Recent studies have determined that a typical married employee will have to fund an average of $260,000 in post-retirement medical expenses over the balance of the employee’s and spouse’s lifetime. The expenditures include the costs of Medicare premiums, Medicare supplemental coverage, Medicare deductibles and co-payments and long term care expenses. These amounts are typically funded from retirement vehicles such as pension plans and individual retirement accounts (IRAs). However, retirement income from these sources is fully taxable to the employee. Is there a better way to fund these medical expenses?

A health reimbursement arrangement (HRA) is a tax-advantage program that allows employees and former employees to be reimbursed for medical care expenses incurred by the employee, as well as the employee’s spouse and eligible dependents. Employers are increasingly using HRAs as a vehicle to provide additional medical benefits to their employees, perhaps to offset increasing employee contributions to the cost of group health coverage. HRAs are often maintained in tandem with premium-only cafeteria plans and flexible spending accounts to provide employees additional ways to pay medical care expenses with pre-tax dollars.

HRAs are usually “unfunded,” which means benefits are paid from an employer’s general assets on a pay-as-you-go basis. However, HRAs can be combined with VEBAs to provide a tax-exempt funding vehicle (a VEBA medical reimbursement plan) to cover medical expense reimbursement for employees and their dependents during the course of employment and after termination of employment.

A VEBA is a “voluntary employees’ beneficiary association” recognized as tax-exempt under Section 501(c)(9) of the Internal Revenue Code. As such, a trust holding VEBA assets can accumulate, tax-free, financial resources for the payment of sickness, accident and health benefits. Pre-tax contributions are employer funded at no tax cost to employees, in some cases based on employees’ accumulated vacation or “PTO” time.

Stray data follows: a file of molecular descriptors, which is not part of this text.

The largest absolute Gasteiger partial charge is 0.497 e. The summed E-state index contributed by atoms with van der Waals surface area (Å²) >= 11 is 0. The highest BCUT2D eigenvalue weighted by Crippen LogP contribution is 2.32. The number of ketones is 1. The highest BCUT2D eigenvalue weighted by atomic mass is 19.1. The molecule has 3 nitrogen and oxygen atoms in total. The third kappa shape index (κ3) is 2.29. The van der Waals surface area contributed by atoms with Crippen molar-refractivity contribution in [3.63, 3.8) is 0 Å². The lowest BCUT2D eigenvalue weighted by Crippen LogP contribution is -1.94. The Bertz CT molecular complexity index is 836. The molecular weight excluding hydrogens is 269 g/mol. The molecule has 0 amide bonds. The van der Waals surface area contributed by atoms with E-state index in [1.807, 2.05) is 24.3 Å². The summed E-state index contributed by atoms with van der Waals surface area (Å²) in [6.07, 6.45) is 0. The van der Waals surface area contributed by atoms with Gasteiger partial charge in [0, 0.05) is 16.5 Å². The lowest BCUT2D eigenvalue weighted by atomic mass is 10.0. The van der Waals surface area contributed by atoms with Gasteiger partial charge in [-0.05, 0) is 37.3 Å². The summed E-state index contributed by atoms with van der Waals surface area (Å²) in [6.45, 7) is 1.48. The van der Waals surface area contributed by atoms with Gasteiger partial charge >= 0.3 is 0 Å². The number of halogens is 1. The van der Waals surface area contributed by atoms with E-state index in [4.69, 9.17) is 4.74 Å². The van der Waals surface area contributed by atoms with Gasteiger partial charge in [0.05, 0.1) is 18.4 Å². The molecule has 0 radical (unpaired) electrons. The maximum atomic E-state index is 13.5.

A case in point is a tax-exempt organization that is concerned with its liability for the generous amounts of vacation and PTO accumulated by its employees. These amounts escalate in value as an employee’s compensation increases over the course of the employee’s entire career. Employers are not in a position to simply eliminate benefits that have been earned. An alternative which can be offered is medical reimbursement benefits during the course of employment, or even following termination of employment. Although these amounts are funded by the employer with pre-tax dollars, the contributions will not be subject to Social Security and Medicare withholding taxes like cash compensation, which cannot in any event be paid through a VEBA medical reimbursement plan (the only cash that can be paid to employees from a medical reimbursement plan is to reimburse them for substantiated medical care expenses).

Participants can take tax-free reimbursements at any age without penalty to pay for qualified medical care expenses. These expenses include uninsured medical, dental and vision expenses (including deductibles and co-payments) and post-retirement insurance premiums (COBRA, Medicare Parts B and D, Medicare supplements and qualified long term care premiums).

With post-retirement medical expenses for a couple age 65 estimated at $260,000, a VEBA medical reimbursement plan offers the only way to fund those expenses with pre-tax dollars that accumulate tax-free and are paid out to reimburse qualified expenses on a tax-free basis. Tax-free contributions, tax-free accumulation, and tax-free distributions make the VEBA medical reimbursement plan a unique and timely approach to funding every employee’s “$260,000” in post-retirement medical expenses.